US, EU push forward vaccine approval as fears of Xmas infections grow
The United States and the European Union on Tuesday pushed forward approval of two leading Covid-19 candidate vaccines, as fears grew of a fresh wave of infections over Christmas.
Two leading British medical journals meanwhile urged London to scrap plans easing restrictions for the holiday season and the Netherlands imposed its tightest lockdown since the pandemic emerged.
The novel coronavirus has claimed over 1.6 million lives and more than 72 million cases have been registered since it emerged in China last December.
The FDA said there were "no specific safety concerns identified that would preclude issuance of an EUA (emergency use authorisation)" and confirmed an overall efficacy of 94.1 percent.
The upbeat assessment came a day after a mass vaccination drive in the United States, the world's worst-affected country.
German Health Minister Jens Spahn said Berlin wanted the EU to approve the BioNTech/Pfizer Covid-19 vaccine "before Christmas" as calls grew for the bloc's health regulator to speed up its decision process.
The Amsterdam-based European Medicines Agency (EMA) had previously planned to hold a special meeting by December 29 to discuss granting conditional approval for the jab but on Tuesday said it would be brought forward to December 21.
The British Medical Journal (BMJ) and the Health Service Journal (HSJ) on Tuesday warned that British proposals to allow three households to mix indoors for five days could lead to the state-run National Health Service being overwhelmed.
"We believe the government is about to blunder into another major error that will cost many lives," the BMJ and HSJ said in their second joint editorial in more than a century.
"Rather than lifting restrictions over Christmas as currently planned, the UK should follow the more cautious examples of Germany, Italy and the Netherlands," they said.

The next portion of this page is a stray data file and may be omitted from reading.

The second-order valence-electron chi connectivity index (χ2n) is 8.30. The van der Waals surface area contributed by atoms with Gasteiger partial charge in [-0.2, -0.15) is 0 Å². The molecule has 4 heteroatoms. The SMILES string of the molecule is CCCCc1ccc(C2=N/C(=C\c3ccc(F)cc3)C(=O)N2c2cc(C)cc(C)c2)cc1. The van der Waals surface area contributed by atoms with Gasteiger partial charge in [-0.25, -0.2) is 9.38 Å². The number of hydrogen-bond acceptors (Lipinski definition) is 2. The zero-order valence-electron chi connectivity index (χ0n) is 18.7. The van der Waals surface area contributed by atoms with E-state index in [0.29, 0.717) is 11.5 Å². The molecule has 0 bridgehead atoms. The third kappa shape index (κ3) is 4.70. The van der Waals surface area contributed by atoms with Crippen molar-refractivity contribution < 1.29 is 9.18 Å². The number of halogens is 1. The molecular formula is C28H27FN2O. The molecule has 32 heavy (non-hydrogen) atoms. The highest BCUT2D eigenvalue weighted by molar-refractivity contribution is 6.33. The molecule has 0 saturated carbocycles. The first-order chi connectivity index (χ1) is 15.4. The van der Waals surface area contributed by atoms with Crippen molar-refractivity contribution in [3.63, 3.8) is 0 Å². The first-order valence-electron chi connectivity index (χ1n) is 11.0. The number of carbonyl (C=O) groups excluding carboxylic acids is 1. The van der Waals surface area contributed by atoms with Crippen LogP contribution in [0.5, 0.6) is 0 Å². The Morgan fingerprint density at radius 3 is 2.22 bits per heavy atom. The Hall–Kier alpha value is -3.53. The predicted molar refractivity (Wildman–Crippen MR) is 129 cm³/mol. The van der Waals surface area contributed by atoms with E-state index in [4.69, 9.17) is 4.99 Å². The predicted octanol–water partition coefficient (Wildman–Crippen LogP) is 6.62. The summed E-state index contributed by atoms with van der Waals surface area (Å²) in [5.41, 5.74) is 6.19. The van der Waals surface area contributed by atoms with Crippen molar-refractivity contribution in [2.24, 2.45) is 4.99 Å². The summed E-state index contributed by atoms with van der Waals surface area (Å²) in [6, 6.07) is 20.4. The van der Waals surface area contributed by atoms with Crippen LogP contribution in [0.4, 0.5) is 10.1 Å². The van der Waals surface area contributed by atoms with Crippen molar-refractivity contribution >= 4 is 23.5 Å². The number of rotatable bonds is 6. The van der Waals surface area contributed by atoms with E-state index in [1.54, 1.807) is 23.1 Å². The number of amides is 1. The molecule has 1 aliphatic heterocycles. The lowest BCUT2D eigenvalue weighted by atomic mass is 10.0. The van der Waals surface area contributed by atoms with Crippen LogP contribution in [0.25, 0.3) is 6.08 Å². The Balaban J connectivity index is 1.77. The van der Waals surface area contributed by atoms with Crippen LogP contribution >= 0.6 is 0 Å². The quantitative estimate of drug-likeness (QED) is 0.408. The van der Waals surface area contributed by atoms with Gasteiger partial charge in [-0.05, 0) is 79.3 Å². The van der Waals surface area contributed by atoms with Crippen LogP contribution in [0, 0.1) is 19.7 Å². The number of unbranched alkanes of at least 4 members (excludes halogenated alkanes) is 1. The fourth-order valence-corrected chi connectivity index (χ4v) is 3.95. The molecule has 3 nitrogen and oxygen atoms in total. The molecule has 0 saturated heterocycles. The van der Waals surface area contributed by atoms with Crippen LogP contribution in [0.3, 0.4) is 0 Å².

The stark warning came after the government announced that London and parts of three surrounding counties will from Wednesday join swathes of central and northern England under the toughest restrictions to try to cut spiralling infection rates.
Pubs, bars, restaurants and other hospitality sites will close, apart from takeaways, as will theatres and other entertainment venues. Members of different households cannot mix indoors.
Beginning of the end'?
More than 300,000 people have died in the United States, where New York nurse Sandra Lindsay became the first person to receive the Pfizer-BioNTech shot, six days after Britain launched the West's vaccine campaign against Covid-19.
"I hope this marks the beginning of the end of the very painful time in our history," Lindsay, a critical care nurse, said.
The Netherlands on Tuesday entered its strictest lockdown since the pandemic began, while Norway said it could extend virus curbs until the latter half of January and Turkey announced it would go into a four-day lockdown over the New Year holidays.
From Tuesday, people in France will no longer need to fill out forms justifying their reason for leaving home, but will instead be subject to a new 8:00 pm-6:00 am curfew.
More mass vaccinations
An initial 2.9 million doses are set to be delivered to 636 sites around the United States by Wednesday, with officials saying 20 million Americans could receive the two-shot regimen by year end, and 100 million by March.
Trials have shown the vaccine to be 95 percent effective.
The Washington National Cathedral is due to ring its bells 300 times Tuesday in memory of the 300,000 people who have lost their lives to coronavirus in the United States.
The United Arab Emirates on Monday also began administering shots by Chinese drugs giant Sinopharm in Abu Dhabi.
Saudi Arabia announced a three-phase Covid-19 vaccination programme and Jordan approved the use of the Pfizer-BioNTech vaccine.
Britain's health minister Matt Hancock has said scientists had identified a "new variant" of the virus in the south of England that may be causing infections to spread faster.
Dutch Prime Minister Mark Rutte said schools and all non-essential shops would shut from Tuesday for five weeks over Christmas. Germany will also enter a partial lockdown Wednesday with non-essential shops and schools closed.
Anvisa warned against the "influence of issues related to geopolitics" in promoting vaccines.
CoronaVac, produced by the Chinese private laboratory Sinovac in collaboration with the Butantan Institute of Sao Paulo, has been the subject of heated political debate in Brazil.